Romel W. Mackelprang: Discrimination against the disabled is worse that the disability itself

Reaction to the death of Izzy Tichenor demonstrated how ableism is pervasive in society.

(Leah Hogsten | The Salt Lake Tribune) Brittany Tichenor-Cox, center, joined by her sister Jasmine Rhodes, right, speaks about her daughter Izzy Tichenor, Nov. 9, 2021. Hundreds joined the Tichenor family in mourning the death of 10-year-old Isabella "Izzy" Tichenor during a vigil at Foxboro Hollow Park in North Salt Lake on Tuesday.

The suicide of 10-year-old African American, autistic Isabella Tichenor was an avoidable tragedy. As a result, multiple public figures have spoken, local and national news stories have been published and aired condemning racism and bullying and experts have been gathered to investigate and address racism and discrimination.

Yet, while the press mentions Izzy’s autism, the ableism Izzy suffered is rarely addressed. Utah Jazz star Joe Ingles, father of an autistic child, the Jazz organization and disability advocates are rare exceptions. Neuroatypical people’s voices and contributions and voices are being ignored. Disability advocates are not included.

The November 12 Salt Lake Tribune editorial on Tichenor’s death provides a glimpse into pervasive ableism in society. It details a Department of Justice report that says that Davis School District has long ignored racial harassment and discrimination. Yet, the editorial only mentions the personal childhood struggles of autistic children while ignoring the pervasive ableism, discrimination and dehumanizing treatment to which neuroatypical children like Izzy as well as other disabled children, youth and adults routinely endure.

At the time of Izzy’s death, I was following a social media thread in which a group of parents expressed outrage that, when a parent asked the school district for transportation assistance for their child with a broken leg, the district’s offer would force the child to endure riding with students on the “special education” bus. Their incredulity struck fear in parents of one of those “special” children, knowing parents’ attitudes were mirrored in their children’s behaviors.

As a disabled man whose career has focused on disability rights, I offer four observations. First, like racism and sexism, the most significant challenges for disabled people are not internal but are grounded in how they are devalued and treated in society. Disabled children, youth and adults from all backgrounds are routinely subjected to ableist language, treatment and social policies that hurt them and impede their development.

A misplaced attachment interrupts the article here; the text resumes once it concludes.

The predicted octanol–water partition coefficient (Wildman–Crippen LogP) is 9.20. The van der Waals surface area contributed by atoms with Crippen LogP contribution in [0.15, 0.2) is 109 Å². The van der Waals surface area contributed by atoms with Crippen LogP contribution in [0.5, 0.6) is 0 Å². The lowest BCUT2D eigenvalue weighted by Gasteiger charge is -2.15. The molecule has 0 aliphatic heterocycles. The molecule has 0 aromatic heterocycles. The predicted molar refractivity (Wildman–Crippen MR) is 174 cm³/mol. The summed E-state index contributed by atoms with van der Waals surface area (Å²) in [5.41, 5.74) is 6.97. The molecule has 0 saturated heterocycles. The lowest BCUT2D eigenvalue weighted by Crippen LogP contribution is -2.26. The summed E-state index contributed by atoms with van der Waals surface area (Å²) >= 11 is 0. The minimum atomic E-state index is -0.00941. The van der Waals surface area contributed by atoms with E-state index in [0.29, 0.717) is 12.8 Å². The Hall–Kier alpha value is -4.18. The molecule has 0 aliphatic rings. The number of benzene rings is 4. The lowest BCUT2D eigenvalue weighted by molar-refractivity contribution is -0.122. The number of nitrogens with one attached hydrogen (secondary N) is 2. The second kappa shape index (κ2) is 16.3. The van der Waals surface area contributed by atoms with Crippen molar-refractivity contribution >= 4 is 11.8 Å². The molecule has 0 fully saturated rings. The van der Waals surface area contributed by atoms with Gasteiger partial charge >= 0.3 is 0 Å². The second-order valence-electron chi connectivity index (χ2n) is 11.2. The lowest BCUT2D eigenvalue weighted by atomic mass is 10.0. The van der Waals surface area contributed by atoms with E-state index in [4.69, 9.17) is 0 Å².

Second, when opportunities are available and accessible, disabled people are valuable contributors to society. My research with disabled youth reveals that they like their lives and that impediments to their success are primarily external. Yet, my research has often been questioned by social service providers, educators and others who are surprised by the satisfaction children express.

Other research demonstrates that disabled employees are more dependable than nondisabled employees, yet the disability unemployment rate is astronomic and public policies prevent many from working.

A physically disabled friend has told me, “If I go to work, I will die.” He is fully capable, but if he starts working, he will lose government health insurance that covers essential medical care.

Third, most nondisabled portrayals stereotype disability as inherently bad. Disabled people are often objectified as inspirational figures who overcome their disabilities and inspire nondisabled people. They may be objects of pity and are commonly used to tug at heart strings for charity. Mass media routinely portrays them as threatening and dangerous, yet disabled people are far more likely to be victimized than to perpetrate. Disabled people deserve to be treated as subjects with worthwhile lives and experiences.

Fourth, there is pride and joy to be found in disability and disabled lives but, unlike ethnicity, religion and culture, most disabled children are raised in nondisabled families. Disability role models and mentors can be instrumental to children and their parents. In 2005, the organization “Aspies for Freedom” celebrated the first Autism Pride Day that has become an annual international annual event. The autism pride flag represents and celebrates neurodiversity.

The Utah Parent Center is a resource for the parents of autistic children. Autism-run organizations like Autism Shifts celebrate neurodiversity. The Utah Independent Living Center, administered and directed by disabled people for disabled people, exudes disability pride and is a safe place for autistic and other disabled people.

Effective responses to Isabella Tichenor’s death must send the message that all Black lives matter. In addition, nearly 2% of Utah’s live with autism. Confronting ableism and disability discrimination are key critical to the lives of the 11% of disabled Utah students and to preventing the deaths of more people like Izzy. Will we learn this important lesson?

Romel Mackelprang

Romel Mackelprang is semi-retired as a disability studies educator after 31 years at Eastern Washington University. He is originally from Utah and moved back five years ago. The fourth edition of his Disability text was published this month.

Note: This article uses terms disability first (e.g., disabled person) vs. person with disability language. Though controversial, the language is intentional and approaches disability as diversity. Just as we do not use terms like “person with femaleness” or “person with blackness,” the author avoids “person with disability,” and embraces an identity of disability.